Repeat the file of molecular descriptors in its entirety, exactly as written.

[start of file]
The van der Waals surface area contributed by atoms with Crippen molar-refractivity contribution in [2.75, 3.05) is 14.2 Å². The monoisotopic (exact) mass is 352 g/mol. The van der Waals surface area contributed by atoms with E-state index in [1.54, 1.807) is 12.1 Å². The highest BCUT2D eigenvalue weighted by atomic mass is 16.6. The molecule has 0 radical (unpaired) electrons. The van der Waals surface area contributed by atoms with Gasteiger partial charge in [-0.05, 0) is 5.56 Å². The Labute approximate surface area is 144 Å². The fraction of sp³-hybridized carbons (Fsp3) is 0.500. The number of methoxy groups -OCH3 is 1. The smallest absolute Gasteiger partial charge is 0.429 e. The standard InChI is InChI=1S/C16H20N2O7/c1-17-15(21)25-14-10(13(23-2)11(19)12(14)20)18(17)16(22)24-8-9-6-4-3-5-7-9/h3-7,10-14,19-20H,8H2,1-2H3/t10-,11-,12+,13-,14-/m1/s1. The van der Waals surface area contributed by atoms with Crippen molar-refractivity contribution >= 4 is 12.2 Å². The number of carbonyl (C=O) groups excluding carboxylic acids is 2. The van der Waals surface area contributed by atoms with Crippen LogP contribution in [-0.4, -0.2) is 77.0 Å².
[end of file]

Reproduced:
The van der Waals surface area contributed by atoms with Crippen molar-refractivity contribution in [2.75, 3.05) is 14.2 Å². The monoisotopic (exact) mass is 352 g/mol. The van der Waals surface area contributed by atoms with E-state index in [1.54, 1.807) is 12.1 Å². The highest BCUT2D eigenvalue weighted by atomic mass is 16.6. The molecule has 0 radical (unpaired) electrons. The van der Waals surface area contributed by atoms with Gasteiger partial charge in [-0.05, 0) is 5.56 Å². The Labute approximate surface area is 144 Å². The fraction of sp³-hybridized carbons (Fsp3) is 0.500. The number of methoxy groups -OCH3 is 1. The smallest absolute Gasteiger partial charge is 0.429 e. The standard InChI is InChI=1S/C16H20N2O7/c1-17-15(21)25-14-10(13(23-2)11(19)12(14)20)18(17)16(22)24-8-9-6-4-3-5-7-9/h3-7,10-14,19-20H,8H2,1-2H3/t10-,11-,12+,13-,14-/m1/s1. The van der Waals surface area contributed by atoms with Crippen molar-refractivity contribution >= 4 is 12.2 Å². The number of carbonyl (C=O) groups excluding carboxylic acids is 2. The van der Waals surface area contributed by atoms with Crippen LogP contribution in [-0.4, -0.2) is 77.0 Å².